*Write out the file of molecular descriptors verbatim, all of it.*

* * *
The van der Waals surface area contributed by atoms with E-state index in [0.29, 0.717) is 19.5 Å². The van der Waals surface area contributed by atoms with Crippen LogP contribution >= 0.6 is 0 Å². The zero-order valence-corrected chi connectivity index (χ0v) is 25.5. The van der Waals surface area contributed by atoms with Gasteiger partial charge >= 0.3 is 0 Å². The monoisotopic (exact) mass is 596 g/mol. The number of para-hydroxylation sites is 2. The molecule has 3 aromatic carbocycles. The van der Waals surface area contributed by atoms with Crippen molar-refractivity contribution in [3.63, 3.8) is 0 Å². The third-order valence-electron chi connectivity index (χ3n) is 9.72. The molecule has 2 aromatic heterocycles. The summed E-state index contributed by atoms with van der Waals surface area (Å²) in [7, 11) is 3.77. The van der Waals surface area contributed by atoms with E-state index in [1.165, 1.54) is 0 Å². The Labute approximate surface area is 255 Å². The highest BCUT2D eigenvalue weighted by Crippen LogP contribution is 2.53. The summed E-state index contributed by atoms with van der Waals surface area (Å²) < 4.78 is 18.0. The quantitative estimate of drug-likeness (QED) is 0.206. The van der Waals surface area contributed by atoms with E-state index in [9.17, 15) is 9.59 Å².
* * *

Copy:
The van der Waals surface area contributed by atoms with E-state index in [0.29, 0.717) is 19.5 Å². The van der Waals surface area contributed by atoms with Crippen LogP contribution >= 0.6 is 0 Å². The zero-order valence-corrected chi connectivity index (χ0v) is 25.5. The van der Waals surface area contributed by atoms with Gasteiger partial charge >= 0.3 is 0 Å². The monoisotopic (exact) mass is 596 g/mol. The number of para-hydroxylation sites is 2. The molecule has 3 aromatic carbocycles. The van der Waals surface area contributed by atoms with Crippen molar-refractivity contribution in [3.63, 3.8) is 0 Å². The third-order valence-electron chi connectivity index (χ3n) is 9.72. The molecule has 2 aromatic heterocycles. The summed E-state index contributed by atoms with van der Waals surface area (Å²) in [7, 11) is 3.77. The van der Waals surface area contributed by atoms with E-state index in [1.165, 1.54) is 0 Å². The Labute approximate surface area is 255 Å². The highest BCUT2D eigenvalue weighted by Crippen LogP contribution is 2.53. The summed E-state index contributed by atoms with van der Waals surface area (Å²) < 4.78 is 18.0. The quantitative estimate of drug-likeness (QED) is 0.206. The van der Waals surface area contributed by atoms with E-state index in [9.17, 15) is 9.59 Å².